Auto Autonomous, Part One
Strange week. All kinds of items related to autonomous machines appeared from many different sources. Some were cars, some were trucks, and some were even weapons. Along with stories about super-intelligent computers, it was a chilling week.
First was a tiny link in my AAA magazine about the history of autonomous vehicles. For example, “1939: GM’s World’s Fair exhibit predicts driverless cars will be traveling along automated highways by 1960.”
The link also had this entry, “2035: By this date, experts predict 75 percent of cars on roadways will be autonomous.” Near by in the magazine was an article on the latest muscle car. Wonder how those will get along with autonomous cars.
On PBS this week, I learned about autonomous trucks and weapons (two separate stories). Driver-less semis are scary enough, without thinking about weapons deciding who’s a target.
I apologize if this is too much information, but I have more. In a word: taxicabs. Autonomous vehicles that will pick you up and deliver you to your destination. Didn’t we see that in the first Total Recall movie? After hearing about trucks and weapons, sounds very reasonable, doesn’t it?
What’s not reasonable is the talk about super-intelligent machines. It’s not coming from the people who want you to be passive passengers. No, it’s coming from those who can’t wait to worship the machine.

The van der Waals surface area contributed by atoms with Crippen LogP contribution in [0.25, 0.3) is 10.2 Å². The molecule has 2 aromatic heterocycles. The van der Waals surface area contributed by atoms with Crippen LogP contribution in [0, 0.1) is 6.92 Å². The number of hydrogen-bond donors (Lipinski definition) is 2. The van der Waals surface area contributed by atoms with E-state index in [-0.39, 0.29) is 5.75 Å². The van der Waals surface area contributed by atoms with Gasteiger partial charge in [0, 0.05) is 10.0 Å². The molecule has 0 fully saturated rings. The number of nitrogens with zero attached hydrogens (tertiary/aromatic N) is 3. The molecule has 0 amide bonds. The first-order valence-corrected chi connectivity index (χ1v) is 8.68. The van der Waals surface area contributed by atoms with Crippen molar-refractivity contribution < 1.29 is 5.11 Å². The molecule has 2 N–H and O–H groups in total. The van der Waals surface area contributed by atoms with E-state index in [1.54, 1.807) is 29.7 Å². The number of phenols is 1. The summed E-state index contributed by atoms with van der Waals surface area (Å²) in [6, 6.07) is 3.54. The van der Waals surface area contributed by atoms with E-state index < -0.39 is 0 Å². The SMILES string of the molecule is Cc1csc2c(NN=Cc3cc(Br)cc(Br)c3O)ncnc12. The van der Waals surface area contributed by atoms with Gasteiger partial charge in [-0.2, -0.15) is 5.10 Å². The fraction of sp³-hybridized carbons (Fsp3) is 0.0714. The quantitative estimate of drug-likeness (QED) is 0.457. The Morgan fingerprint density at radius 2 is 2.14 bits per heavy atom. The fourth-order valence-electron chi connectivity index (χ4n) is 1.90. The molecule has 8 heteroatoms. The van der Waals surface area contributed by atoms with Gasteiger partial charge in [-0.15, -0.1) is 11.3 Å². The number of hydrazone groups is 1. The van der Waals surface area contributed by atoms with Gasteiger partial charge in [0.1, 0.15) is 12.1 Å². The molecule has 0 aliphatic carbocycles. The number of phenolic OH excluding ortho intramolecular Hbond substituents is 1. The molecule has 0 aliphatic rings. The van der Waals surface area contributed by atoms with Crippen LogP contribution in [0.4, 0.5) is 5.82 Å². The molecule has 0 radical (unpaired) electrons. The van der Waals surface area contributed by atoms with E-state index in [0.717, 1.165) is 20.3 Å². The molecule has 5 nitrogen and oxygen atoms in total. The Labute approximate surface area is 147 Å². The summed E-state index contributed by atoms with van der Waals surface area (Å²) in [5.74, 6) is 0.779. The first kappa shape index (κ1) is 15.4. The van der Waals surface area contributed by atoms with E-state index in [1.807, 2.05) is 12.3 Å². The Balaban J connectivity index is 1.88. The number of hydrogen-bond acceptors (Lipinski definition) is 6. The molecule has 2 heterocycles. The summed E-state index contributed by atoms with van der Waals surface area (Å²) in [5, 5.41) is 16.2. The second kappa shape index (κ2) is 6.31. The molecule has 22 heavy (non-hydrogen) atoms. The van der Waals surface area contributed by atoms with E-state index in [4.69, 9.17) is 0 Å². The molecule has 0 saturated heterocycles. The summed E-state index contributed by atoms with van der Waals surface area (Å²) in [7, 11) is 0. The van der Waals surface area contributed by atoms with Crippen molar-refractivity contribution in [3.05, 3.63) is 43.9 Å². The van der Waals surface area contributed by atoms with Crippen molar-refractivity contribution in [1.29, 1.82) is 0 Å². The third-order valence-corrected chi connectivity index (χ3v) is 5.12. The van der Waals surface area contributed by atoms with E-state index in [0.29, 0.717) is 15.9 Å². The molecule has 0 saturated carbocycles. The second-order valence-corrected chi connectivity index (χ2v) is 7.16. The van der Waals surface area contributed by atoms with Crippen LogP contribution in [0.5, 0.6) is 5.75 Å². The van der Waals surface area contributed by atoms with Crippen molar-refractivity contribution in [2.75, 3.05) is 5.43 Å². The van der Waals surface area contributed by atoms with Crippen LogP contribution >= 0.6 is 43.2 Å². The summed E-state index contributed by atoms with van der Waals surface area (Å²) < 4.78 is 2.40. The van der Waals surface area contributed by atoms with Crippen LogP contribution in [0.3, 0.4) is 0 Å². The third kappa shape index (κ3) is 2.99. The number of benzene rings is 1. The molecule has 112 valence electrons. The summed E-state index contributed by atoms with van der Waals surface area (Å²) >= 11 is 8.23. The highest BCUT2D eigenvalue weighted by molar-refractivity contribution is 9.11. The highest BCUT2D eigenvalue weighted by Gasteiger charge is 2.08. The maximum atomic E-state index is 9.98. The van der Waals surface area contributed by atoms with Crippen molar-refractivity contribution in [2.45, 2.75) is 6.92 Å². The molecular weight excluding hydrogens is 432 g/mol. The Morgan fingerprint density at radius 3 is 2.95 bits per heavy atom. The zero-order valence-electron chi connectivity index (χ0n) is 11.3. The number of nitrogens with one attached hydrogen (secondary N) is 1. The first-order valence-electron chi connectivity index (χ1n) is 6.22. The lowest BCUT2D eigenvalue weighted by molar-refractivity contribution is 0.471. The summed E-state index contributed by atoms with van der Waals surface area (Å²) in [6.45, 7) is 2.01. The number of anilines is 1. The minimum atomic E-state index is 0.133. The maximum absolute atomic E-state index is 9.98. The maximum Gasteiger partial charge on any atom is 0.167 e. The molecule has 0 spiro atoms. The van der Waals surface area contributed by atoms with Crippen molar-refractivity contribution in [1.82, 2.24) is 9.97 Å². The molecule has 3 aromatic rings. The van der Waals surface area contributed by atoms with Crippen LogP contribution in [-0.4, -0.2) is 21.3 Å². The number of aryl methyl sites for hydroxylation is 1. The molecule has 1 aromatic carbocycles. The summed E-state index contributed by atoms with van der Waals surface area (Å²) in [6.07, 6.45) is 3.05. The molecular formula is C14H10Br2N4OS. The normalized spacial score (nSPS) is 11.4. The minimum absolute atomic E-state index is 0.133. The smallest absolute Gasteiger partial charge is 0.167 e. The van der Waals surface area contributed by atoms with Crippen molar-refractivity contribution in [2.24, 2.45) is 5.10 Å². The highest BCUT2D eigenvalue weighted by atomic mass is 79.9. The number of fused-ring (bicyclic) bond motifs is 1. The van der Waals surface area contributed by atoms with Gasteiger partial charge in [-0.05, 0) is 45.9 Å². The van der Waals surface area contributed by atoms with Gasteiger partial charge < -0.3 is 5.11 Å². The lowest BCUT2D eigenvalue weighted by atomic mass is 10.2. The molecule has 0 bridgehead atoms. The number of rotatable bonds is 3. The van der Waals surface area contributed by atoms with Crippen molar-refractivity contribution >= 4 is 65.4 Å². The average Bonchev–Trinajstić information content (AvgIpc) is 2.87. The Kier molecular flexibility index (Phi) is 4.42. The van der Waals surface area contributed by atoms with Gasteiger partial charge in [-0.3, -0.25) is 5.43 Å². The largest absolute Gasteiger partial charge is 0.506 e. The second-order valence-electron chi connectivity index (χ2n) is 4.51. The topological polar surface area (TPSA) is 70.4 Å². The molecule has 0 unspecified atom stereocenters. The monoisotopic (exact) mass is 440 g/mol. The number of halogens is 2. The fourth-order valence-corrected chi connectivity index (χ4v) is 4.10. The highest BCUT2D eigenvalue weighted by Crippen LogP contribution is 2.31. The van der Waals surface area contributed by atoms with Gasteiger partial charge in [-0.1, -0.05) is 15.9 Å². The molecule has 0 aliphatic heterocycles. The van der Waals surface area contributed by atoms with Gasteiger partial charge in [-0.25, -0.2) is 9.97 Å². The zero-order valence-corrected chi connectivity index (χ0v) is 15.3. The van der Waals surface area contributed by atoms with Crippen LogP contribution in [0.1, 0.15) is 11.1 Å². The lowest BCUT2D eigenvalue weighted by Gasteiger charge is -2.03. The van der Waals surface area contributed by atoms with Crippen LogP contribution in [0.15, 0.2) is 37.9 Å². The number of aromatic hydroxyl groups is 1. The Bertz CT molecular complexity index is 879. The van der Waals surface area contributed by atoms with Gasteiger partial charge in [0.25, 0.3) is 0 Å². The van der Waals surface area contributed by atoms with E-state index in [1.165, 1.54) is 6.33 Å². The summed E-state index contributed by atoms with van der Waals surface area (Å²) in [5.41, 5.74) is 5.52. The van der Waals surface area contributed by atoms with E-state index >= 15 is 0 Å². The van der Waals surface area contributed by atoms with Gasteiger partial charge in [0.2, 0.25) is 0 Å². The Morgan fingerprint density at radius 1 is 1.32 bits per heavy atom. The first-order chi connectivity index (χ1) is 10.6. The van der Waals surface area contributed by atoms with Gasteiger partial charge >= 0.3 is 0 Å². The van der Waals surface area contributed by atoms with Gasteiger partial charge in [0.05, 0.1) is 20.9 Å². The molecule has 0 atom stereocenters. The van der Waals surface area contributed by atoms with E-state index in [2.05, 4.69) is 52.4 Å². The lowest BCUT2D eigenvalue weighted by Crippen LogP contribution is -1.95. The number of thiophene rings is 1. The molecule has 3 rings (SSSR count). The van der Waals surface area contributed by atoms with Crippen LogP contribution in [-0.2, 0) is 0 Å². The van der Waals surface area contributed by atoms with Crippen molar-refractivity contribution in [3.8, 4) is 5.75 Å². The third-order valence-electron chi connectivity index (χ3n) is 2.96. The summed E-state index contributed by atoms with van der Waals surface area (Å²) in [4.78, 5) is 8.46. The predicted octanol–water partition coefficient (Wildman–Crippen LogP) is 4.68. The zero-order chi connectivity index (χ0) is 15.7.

This attitude is rarely found among those studying artificial intelligence (AI) or those who are working to implement it. Rather, it comes from philosophers, pundits, and self-proclaimed futurists who know a little about AI and less about computers.
Led by Ray Kurzweil of Singularity fame, these predictions are based on a single insight known as Moore’s Law. It says the number of transistors on a chip (integrated circuit) doubles every two years. Ray, et al, claim this means computers are becoming exponentially more powerful.
They fail to comprehend the Law only applies to the hardware side of computers. Software is another kettle of badly-cooked fish. No one is foolish enough to suggest software is similarly improving.
Don’t take my word for the state of AI. Listen to an actual AI expert. Here’s the TED talk of Dr. Fei-Fei Li — Director of the Stanford Artificial Intelligence Lab.